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Revisiting the Tax Implications of Life Insurance Used in Buy-Sell Agreements

Brian D. Kitchen, CPA, MT
Brian D. Kitchen, CPA, MT Director, Tax Strategies

Many privately held businesses use life insurance in their succession planning to provide for liquidity in the event of an owner redemption requirement. A critical component of private company succession planning is buy-sell agreements, which my colleague Brian Sharkey recently wrote about.

In this article, we’ll take a fresh look at life insurance and buy-sell agreements in light of the recent Supreme Court ruling on Connelly v. United States (No. 23-146). This decision should prompt all business owners to revisit their succession plans and how they are using life insurance as part of their buy-sell agreement.

General Background on Using Life Insurance in a Buy-Sell Agreement

Using life insurance in a buy-sell agreement is generally intended to create a vehicle which provides immediate liquidity to fund all or a part of an owner’s redemption. It also strives to maintain continuity of business operations and looks to safeguard a tax-efficient estate plan.

There are two common ways to insert life insurance into a buy-sell agreement:

  • Cross-Purchase Agreement: Each owner buys a life insurance policy on the other owner(s)
  • Entity-Purchase Agreement: The business entity buys life insurance policies on each owner

Life insurance proceeds are generally income tax-free to the recipient in situations where the beneficiary of the policy is either the entity or the owner.

Implications of the Connelly v. United States Supreme Court Ruling

The issue at hand in Connelly v. United States was how to properly value a deceased business owner’s business interest.

The case involved two brothers – Michael and Thomas Connelly – who were the sole shareholders of a small, family-owned business. The brothers entered into a buy-sell agreement and the business obtained life insurance on each brother (entity-purchase agreement). When Michael died, the business redeemed his shares using his life insurance proceeds.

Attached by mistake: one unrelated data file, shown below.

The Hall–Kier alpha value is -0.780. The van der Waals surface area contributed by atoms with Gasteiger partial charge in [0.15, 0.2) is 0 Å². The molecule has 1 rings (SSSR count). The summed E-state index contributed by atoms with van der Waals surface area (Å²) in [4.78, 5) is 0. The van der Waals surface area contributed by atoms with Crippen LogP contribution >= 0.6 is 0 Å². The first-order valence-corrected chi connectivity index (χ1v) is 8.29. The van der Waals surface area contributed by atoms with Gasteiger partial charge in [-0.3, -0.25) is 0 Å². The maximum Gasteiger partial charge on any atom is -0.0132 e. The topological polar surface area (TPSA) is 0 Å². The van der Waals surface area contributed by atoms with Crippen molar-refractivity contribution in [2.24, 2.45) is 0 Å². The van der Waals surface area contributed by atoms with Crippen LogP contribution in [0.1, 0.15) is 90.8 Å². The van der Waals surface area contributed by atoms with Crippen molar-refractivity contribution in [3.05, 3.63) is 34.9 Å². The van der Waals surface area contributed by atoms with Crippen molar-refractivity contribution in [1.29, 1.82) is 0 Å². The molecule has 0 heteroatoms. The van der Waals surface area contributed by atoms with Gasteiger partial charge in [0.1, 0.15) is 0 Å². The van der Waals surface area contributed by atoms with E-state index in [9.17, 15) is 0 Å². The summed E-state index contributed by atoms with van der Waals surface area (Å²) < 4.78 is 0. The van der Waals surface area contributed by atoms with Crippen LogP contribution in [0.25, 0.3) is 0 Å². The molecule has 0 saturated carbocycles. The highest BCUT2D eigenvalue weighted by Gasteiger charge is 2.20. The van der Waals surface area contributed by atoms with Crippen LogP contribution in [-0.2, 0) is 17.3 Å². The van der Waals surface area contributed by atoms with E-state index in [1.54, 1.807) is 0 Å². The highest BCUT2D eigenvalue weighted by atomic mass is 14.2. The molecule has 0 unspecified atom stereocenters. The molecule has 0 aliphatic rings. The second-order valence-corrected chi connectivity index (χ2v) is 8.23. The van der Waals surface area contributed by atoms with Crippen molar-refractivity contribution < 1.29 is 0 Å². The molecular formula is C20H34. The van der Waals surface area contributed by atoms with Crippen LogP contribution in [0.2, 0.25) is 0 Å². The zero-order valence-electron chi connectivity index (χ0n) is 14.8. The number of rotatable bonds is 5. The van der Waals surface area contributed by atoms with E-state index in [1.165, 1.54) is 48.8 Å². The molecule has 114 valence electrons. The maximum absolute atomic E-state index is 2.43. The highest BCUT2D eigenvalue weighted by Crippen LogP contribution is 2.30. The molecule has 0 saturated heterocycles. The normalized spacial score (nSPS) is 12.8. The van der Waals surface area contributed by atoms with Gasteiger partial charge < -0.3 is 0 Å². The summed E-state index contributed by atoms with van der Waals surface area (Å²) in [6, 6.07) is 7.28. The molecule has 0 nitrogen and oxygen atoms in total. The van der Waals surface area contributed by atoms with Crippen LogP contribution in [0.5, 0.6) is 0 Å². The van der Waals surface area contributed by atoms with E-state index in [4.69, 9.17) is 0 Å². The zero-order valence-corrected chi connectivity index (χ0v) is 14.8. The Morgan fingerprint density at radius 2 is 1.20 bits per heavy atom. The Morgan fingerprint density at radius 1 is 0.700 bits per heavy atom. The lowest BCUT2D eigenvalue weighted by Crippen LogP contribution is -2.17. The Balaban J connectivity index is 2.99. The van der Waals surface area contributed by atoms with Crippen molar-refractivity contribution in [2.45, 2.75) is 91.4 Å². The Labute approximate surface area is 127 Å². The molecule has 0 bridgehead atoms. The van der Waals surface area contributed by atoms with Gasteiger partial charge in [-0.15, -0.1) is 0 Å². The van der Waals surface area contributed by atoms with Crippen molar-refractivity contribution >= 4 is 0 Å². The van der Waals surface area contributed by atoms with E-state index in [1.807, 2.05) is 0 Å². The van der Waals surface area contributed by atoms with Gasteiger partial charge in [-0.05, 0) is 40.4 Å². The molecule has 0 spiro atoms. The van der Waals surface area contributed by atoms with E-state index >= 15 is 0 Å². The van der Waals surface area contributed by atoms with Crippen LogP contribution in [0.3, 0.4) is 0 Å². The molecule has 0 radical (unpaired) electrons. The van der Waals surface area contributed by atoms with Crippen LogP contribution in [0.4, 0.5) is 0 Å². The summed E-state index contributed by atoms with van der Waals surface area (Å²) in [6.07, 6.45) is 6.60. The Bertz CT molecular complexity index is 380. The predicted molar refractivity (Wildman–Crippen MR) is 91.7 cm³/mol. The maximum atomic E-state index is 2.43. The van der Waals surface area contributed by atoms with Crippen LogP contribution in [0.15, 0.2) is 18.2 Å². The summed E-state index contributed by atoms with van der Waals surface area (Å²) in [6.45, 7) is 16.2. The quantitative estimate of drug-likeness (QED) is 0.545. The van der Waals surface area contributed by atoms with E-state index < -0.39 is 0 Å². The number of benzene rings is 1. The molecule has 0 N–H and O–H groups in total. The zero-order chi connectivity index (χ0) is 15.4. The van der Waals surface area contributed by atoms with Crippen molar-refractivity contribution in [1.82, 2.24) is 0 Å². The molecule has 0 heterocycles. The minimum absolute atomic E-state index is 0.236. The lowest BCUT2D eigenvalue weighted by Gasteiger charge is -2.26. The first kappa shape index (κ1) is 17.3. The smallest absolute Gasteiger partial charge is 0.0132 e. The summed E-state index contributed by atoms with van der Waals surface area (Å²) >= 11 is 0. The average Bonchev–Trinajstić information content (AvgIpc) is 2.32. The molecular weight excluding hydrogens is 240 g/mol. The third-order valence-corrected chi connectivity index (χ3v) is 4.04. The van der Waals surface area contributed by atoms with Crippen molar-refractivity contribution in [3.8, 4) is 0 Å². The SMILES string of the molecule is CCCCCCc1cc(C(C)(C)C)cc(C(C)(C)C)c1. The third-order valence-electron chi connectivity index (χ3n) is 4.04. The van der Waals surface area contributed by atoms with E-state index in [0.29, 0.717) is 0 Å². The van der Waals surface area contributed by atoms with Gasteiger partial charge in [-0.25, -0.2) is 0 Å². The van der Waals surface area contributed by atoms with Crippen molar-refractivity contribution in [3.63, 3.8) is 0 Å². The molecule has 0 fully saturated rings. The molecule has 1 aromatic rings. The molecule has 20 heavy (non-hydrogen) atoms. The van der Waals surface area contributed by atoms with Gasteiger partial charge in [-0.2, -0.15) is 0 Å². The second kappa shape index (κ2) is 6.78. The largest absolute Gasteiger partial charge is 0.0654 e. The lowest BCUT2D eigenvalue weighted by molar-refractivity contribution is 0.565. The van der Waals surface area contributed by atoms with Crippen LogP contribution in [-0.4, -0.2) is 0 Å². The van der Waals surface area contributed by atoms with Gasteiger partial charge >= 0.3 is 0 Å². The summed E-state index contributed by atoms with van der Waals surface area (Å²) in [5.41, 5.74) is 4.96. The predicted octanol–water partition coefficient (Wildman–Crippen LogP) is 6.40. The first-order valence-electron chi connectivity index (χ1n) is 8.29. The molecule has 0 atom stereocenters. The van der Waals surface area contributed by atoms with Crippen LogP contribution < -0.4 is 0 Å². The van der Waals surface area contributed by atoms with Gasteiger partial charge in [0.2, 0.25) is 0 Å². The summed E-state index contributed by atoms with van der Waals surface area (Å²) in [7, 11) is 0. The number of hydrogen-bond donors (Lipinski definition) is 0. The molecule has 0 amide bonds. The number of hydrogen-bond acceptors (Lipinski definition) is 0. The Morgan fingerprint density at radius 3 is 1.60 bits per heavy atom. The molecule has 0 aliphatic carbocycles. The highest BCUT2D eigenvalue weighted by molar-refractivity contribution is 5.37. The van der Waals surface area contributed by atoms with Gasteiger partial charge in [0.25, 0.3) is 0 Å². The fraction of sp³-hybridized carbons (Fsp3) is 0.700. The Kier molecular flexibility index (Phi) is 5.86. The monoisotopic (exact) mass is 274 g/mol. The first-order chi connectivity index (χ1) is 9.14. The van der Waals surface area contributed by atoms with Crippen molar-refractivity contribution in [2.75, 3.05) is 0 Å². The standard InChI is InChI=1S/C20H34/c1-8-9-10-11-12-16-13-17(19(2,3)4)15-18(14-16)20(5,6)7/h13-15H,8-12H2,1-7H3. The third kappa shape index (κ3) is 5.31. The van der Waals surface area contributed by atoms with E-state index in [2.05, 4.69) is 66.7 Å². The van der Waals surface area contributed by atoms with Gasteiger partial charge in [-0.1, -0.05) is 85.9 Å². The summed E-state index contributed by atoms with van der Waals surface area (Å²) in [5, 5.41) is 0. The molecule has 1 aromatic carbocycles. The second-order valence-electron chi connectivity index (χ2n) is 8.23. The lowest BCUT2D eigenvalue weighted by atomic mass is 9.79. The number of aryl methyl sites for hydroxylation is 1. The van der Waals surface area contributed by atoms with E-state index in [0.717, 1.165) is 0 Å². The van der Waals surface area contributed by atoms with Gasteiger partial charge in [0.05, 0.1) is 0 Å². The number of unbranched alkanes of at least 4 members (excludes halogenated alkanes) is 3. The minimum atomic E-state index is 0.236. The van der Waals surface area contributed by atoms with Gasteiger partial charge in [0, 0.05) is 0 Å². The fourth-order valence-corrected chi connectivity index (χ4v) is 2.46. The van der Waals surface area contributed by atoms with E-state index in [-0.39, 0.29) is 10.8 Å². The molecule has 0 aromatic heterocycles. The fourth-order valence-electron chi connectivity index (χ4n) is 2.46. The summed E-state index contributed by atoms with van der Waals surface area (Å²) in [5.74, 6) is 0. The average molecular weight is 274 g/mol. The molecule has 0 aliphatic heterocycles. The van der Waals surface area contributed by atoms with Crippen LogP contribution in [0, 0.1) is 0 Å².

The IRS included the life insurance proceeds for Michael’s stock redemption when assessing taxes on his estate. Michael’s estate argued that the life insurance should not be included and sued for a tax refund.

Generally, when a business owner dies, his or her business interest must be valued as part of the calculation of the taxable estate. Prior to Connelly, most business valuations in this context would exclude any potential corporate-owned life insurance proceeds in the calculations. To that point, in Connelly, the business valuation of the deceased owner’s interest was done excluding the proceeds of the policy. This caused the estate to be undervalued for estate tax purposes, and thus, created additional estate tax.

The Supreme Court upheld two lower court rulings that the life insurance proceeds were an asset of the company, and therefore, should be included in the valuation of the company for estate tax purposes.

Impacts on Estate and Succession Planning for Business Owners

One item to note from the Court’s decision is that a valuation can be impacted by a mandatory repurchase/redemption obligation. This would decrease the company’s valuation and create an opportunity to mitigate the impact of the life insurance proceeds being includible in the calculation.

Business owners should evaluate their succession plans and buy-sell agreements, especially those with life insurance policies in place, to ensure the most tax-efficient approach is considered in light of this ruling. You may even want to consider the option of cross-purchase arrangements instead of redemption arrangements. Working with your tax advisor is important to ensure that your corporate agreements are properly structured and they align with current laws and court rulings.

Please contact me or any member of our Tax Strategies team if you have any questions about this topic or would like to discuss your company's transition plans.

Contact the Author

Brian D. Kitchen, CPA, MT

Brian D. Kitchen, CPA, MT

Director, Tax Strategies

Business Tax Specialist, Individual Tax Specialist

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